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A Mother's Suicide

Letter to a New Survivor

By Diane Conn, Conndiane@aol.com

I never expected to have anything to do with the word suicide other than to read about it happening out there somewhere, far from me. But one day it came right into my home.

I was seventeen and at college the snowy evening I got a phone call from my father telling me that my mother had died that afternoon in the garage with the car running. She had killed herself and been cremated before I knew she was dead. We didn’t have a funeral. That’s what the shame and secrecy did years ago. I had no words. Opened my mouth and closed it again, over and over, like a fish trying to breathe. I was beyond devastated.

I was now one of them– people who have a suicide in their family or close to them. The millions of Americans who have lost someone to suicide and crossed that line that separated them from us. It never occurred to me that suicide could happen in a family like ours. But it happens in every kind of family, every hour of every day of every month of every year. 

You will never hear the word suicide the same way again. You may not be able to talk to anyone in your family or close to the person who died about it. In time, if we work at it, we thaw and words can come out. Don’t censor your feelings, at least to yourself. There are support groups, web sites, helplines and people who will listen and support you.

Don’t worry if you feel sad, angry, numb, fearful, alone, disappointed, judgemental, separate. Anything goes. It is a new road, and even though you are not alone on it, you have to travel it yourself. There are many resources now. People talking about their experiences and sharing hope.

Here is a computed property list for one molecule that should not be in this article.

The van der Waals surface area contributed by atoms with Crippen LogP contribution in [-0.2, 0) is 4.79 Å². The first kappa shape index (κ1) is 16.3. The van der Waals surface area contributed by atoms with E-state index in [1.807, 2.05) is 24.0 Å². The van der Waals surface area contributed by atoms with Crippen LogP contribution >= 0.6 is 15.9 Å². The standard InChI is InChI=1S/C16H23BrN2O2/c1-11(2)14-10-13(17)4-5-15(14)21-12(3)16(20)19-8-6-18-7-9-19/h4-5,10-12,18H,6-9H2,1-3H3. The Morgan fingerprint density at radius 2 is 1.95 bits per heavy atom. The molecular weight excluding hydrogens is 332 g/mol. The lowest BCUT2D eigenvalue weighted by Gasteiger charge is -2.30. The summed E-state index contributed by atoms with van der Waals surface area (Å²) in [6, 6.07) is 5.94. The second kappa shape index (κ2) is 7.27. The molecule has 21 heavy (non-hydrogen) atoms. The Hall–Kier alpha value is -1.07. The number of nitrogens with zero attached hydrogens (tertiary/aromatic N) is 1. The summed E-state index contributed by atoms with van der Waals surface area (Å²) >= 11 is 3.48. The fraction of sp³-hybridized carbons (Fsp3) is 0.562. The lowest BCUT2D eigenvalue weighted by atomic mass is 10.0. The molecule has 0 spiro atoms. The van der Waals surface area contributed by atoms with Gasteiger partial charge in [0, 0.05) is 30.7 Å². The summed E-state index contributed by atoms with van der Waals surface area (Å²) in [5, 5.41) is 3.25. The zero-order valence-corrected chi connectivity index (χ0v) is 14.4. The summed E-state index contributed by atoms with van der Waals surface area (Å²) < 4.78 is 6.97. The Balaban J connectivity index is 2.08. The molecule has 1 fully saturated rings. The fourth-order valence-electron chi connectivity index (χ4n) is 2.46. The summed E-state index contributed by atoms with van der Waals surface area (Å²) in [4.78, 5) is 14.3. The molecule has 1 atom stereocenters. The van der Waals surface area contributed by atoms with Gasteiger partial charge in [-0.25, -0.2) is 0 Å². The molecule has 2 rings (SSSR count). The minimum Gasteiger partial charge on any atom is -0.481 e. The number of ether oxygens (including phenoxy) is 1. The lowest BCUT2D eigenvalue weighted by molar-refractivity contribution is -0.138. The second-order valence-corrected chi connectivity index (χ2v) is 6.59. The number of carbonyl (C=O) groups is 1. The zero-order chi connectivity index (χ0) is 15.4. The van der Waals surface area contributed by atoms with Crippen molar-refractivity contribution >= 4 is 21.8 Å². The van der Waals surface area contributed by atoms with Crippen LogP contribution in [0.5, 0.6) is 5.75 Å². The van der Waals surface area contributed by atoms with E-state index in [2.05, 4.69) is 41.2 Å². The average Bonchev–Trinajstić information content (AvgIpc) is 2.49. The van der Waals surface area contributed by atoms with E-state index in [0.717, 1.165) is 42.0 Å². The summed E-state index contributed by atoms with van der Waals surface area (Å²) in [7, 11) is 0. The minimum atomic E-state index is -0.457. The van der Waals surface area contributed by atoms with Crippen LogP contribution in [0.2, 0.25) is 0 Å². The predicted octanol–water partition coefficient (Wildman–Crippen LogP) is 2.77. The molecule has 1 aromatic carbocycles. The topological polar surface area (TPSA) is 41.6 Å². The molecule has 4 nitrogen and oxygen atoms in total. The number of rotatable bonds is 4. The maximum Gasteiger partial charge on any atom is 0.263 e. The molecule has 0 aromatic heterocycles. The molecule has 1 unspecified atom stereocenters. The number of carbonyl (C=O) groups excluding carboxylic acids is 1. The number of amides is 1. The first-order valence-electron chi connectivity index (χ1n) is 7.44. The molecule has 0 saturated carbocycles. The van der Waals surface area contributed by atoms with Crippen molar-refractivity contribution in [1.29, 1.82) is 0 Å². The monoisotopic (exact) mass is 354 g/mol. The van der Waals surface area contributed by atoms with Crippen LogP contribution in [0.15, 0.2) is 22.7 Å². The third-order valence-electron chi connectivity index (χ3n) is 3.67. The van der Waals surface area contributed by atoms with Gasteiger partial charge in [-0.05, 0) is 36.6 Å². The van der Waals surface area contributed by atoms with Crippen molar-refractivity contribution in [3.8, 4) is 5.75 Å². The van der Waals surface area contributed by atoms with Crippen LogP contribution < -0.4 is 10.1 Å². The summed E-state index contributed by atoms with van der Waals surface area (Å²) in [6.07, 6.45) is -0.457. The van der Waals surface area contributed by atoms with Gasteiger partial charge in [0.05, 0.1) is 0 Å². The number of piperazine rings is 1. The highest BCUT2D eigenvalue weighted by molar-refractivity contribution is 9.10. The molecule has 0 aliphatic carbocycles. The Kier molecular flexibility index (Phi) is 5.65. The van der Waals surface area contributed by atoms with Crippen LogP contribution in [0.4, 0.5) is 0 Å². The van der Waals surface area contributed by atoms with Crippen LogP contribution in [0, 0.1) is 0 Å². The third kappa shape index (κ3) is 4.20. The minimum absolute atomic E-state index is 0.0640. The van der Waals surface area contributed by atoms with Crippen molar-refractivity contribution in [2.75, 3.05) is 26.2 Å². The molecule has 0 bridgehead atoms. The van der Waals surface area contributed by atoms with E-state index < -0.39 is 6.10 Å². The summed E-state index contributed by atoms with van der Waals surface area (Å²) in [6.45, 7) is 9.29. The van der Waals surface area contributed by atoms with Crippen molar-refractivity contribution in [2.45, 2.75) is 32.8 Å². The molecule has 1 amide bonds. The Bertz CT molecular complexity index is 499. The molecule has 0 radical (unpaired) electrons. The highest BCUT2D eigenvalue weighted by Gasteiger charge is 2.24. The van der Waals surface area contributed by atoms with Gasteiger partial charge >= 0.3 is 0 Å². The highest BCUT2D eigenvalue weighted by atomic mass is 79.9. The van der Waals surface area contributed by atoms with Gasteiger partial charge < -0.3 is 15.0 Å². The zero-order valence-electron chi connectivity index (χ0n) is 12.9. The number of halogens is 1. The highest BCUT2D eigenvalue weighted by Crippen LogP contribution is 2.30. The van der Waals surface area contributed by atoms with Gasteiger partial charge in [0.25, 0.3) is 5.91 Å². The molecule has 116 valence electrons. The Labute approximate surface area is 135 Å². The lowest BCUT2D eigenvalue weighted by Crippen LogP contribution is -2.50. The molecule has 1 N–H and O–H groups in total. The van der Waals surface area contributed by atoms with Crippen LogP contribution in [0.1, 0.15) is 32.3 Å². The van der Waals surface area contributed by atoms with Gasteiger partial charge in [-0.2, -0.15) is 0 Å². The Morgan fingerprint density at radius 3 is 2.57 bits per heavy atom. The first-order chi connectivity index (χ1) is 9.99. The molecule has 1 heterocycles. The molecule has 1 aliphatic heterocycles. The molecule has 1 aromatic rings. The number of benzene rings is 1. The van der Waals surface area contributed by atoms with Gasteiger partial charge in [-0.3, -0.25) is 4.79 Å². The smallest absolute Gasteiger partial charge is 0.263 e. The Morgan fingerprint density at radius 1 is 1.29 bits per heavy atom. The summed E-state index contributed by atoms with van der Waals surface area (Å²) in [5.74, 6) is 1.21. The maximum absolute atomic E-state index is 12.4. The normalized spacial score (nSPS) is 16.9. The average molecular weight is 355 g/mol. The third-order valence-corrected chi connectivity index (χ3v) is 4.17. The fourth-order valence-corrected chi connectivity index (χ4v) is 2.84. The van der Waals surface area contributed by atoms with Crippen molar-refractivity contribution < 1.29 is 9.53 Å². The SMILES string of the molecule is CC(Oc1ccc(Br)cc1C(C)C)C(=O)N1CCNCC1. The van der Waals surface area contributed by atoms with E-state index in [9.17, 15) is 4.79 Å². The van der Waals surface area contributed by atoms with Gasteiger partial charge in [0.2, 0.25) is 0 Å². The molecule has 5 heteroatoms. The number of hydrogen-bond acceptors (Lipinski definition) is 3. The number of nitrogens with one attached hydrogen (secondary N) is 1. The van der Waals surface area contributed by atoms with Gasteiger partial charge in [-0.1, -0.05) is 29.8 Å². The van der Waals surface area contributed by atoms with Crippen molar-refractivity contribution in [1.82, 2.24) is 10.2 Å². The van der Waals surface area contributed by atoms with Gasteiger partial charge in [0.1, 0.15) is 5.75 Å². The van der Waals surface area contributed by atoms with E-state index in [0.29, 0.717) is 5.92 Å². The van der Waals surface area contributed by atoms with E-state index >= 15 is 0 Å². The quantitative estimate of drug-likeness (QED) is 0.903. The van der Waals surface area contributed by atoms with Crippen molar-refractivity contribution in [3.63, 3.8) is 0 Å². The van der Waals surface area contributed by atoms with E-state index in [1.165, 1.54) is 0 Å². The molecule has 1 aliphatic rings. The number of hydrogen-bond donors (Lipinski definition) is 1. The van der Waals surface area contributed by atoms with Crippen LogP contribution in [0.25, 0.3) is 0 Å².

The shock of having my mother die by suicide took a long time to move out of me. How would I grow up without a mother? I replayed conversations, comments, jokes, everything that had to do with my mother over and over in my head. But I couldn’t change the ending. I had to learn to have my feelings about it and do what I could to feel better, which included crying, shouting, writing, reading, drawing, therapy. I also learned who to trust to talk about it, and how to ask for help. 

I have come to an acceptance about it. I learned that it was not my fault. Now I also know that most suicides are the result of undiagnosed depression. Years later, in the way that happens with suicides, I found out that my mother was halfway out of the car when they found her– trying to get out. I had to talk about it all over again, and that’s okay. I have made a short film, "After a Suicide," which is on YouTube. I am also producing a full-length documentary on suicide.

There will always be questions. We don’t get over it. But for today I have integrated the loss and have a full and peaceful life. Please remember that no matter how it feels, you are not alone with your loss. Reach out so you can get help and work through the loss. You can reclaim your life. It really does get better. You can do this, one day at a time.

Diane Conn's "After a Suicide" documentary.


09/17/2016 at 10:52 PM